|Year : 2018 | Volume
| Issue : 6 | Page : 336-343
Sulfated polysaccharides of seagrass Halophila ovalis suppresses tumor necrosis factor-α-induced chemokine interleukin-8 secretion in HT-29 cell line
Neelakandan Yuvaraj1, Venkatesan Arul2
1 Department of Biotechnology, Achariya Arts and Science College, Puducherry, India
2 Department of Biotechnology, School of Life Sciences, Pondicherry University, Puducherry, India
|Date of Submission||07-Jun-2018|
|Date of Acceptance||18-Dec-2018|
|Date of Web Publication||22-Jan-2019|
Dr. Neelakandan Yuvaraj
No. 6, Main Road, Aranganur, Puducherry - 607 402
Source of Support: None, Conflict of Interest: None
OBJECTIVES: The present study aims to investigate the anti-oxidant and anti-inflammatory properties of seagrass Halophila ovalis sulfated polysaccharide on HT-29 cell line.
SUBJECTS AND METHODS: Monosaccharides composition was identified using liquid chromatography-mass spectrometry (LC-MS) and the functional groups were analyzed using Fourier transform-infrared (FT-IR) spectroscopy. The antioxidant and anti-inflammatory potential of crude extract and purified fractions was investigated in vitro.
RESULTS: FT-IR spectra revealed that the presence of different functional groups and the presence of galactose (82.4%), xylose (7.6%), fructose (4.0%), mannose (2.0%), fucose (1.6%), glucose (1.2%), and arabinose (1.0%) was observed using LC-MS. Ho-SP and its fractions showed radical scavenging activity in hydroxyl, 2-azinobis-3-ethylbenzothiazoline-6-sulfonic acid, and ferric reducing antioxidant power assay in a dose-dependent manner. Noticeable anti-inflammatory activity of purified fraction Ho FrIV (IC50= 43.85 μg/ml) was observed in a noncytotoxic range of concentrations and inhibited the tumor necrosis factor-α (TNF-α)-induced interleukin-8 (IL-8) secretion (0.27 ng/ml) in HT-29 cell line.
CONCLUSION: Overall, the results presented in this study suggest that purified fraction Ho FrIV of Ho-SP could suppress the TNF-α-induced secretion of IL-8 in HT-29 and thus could be used as a promising antioxidant and anti-inflammatory candidate with potential benefits.
Keywords: Anti-inflammatory, antioxidant, Halophila ovalis, HT-29, liquid chromatography-mass spectrometry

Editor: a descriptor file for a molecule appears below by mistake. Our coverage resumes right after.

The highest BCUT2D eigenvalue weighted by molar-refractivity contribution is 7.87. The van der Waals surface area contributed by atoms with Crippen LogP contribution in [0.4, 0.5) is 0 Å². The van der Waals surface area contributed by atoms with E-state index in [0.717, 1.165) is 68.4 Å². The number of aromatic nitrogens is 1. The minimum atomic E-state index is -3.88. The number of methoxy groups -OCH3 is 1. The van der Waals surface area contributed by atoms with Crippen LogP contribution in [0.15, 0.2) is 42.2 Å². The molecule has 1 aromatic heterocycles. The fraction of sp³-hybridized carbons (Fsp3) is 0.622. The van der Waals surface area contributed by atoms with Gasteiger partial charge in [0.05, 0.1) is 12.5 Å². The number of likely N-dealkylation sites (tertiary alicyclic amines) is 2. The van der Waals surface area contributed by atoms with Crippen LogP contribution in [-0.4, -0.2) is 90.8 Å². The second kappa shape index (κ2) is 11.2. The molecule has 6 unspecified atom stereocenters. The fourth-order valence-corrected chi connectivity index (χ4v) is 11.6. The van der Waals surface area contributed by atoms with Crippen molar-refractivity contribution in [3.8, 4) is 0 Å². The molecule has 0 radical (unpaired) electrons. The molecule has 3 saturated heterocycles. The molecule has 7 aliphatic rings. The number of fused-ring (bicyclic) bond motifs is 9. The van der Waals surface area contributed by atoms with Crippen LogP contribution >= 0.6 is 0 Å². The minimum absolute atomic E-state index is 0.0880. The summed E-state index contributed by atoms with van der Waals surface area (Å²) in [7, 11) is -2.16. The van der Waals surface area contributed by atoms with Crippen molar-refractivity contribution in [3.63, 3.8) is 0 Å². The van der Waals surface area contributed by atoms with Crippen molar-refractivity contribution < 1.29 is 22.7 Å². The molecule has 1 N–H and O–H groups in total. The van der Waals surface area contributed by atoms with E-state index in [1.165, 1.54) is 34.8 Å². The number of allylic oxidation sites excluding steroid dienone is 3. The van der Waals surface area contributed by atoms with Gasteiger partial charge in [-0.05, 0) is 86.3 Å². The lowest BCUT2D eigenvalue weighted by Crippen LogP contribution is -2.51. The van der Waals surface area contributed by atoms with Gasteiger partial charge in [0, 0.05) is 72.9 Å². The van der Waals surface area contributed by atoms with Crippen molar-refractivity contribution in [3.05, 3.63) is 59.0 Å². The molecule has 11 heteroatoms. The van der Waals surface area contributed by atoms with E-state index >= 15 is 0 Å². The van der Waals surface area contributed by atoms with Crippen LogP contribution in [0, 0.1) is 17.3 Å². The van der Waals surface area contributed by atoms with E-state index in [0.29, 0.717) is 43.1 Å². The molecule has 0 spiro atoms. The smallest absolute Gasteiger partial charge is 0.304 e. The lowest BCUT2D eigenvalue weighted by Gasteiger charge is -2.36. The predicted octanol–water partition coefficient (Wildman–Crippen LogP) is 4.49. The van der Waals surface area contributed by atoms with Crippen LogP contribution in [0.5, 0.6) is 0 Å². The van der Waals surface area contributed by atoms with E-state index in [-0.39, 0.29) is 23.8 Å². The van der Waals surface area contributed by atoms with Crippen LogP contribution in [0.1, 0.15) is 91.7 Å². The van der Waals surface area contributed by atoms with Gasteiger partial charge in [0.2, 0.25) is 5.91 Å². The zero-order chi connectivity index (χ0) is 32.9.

|How to cite this article:|
Yuvaraj N, Arul V. Sulfated polysaccharides of seagrass Halophila ovalis suppresses tumor necrosis factor-α-induced chemokine interleukin-8 secretion in HT-29 cell line. Indian J Pharmacol 2018;50:336-43
|How to cite this URL:|
Yuvaraj N, Arul V. Sulfated polysaccharides of seagrass Halophila ovalis suppresses tumor necrosis factor-α-induced chemokine interleukin-8 secretion in HT-29 cell line. Indian J Pharmacol [serial online] 2018 [cited 2021 Apr 14];50:336-43. Available from: https://www.ijp-online.com/text.asp?2018/50/6/336/250587
| » Introduction|| |
Reactive oxygen species (ROS) and free radicals have attracted increasing attention over the past decade. Under pathological conditions, excessive generation of ROS initiates biomolecular oxidations and creates oxidative stress. This linked with the pathogenesis of many diseases such as stroke, diabetes, cancer, myocardial infarction, septic and hemorrhagic shock, and Alzheimer's and Parkinson's diseases. Anti-oxidant enzymes and supplements may mitigate the negative effects of oxidative damage in the major signaling pathways of cells.
Aberrant production of pro-inflammatory factors such as chemokines often results in chronic inflammation, and one such chemokine is interleukin-8 (IL-8). The release of these cytokines results in the development of many inflammatory diseases such as rheumatoid arthritis, and inflammatory bowel disease. In addition, IL-8 function as a significant regulatory factor within the tumor microenvironments. Hence, abrogation of IL-8 activity represents a candidate therapeutic strategy for chronic inflammatory diseases.
Seagrasses play an important role in marine ecosystems and human livelihoods. The global distributions of seagrasses have been explored in the past decade and are documented for a wide range of biological activities, such as antibacterial, antioxidant, and anti-inflammatory activities., Sulfated polysaccharides received extensive attention due to their intriguing bioactive properties. The high amount of sulfated polysaccharides in seagrasses documented for the first time in contrast with the terrestrial and freshwater species. Determination of monomeric constituents, molecular size, sulfation site, and structural motif has an impact on functional properties with special attention toward potential pharmacological applications. Till date, the sulfated polysaccharide of Ruppia maritima was purified, and its structure was characterized.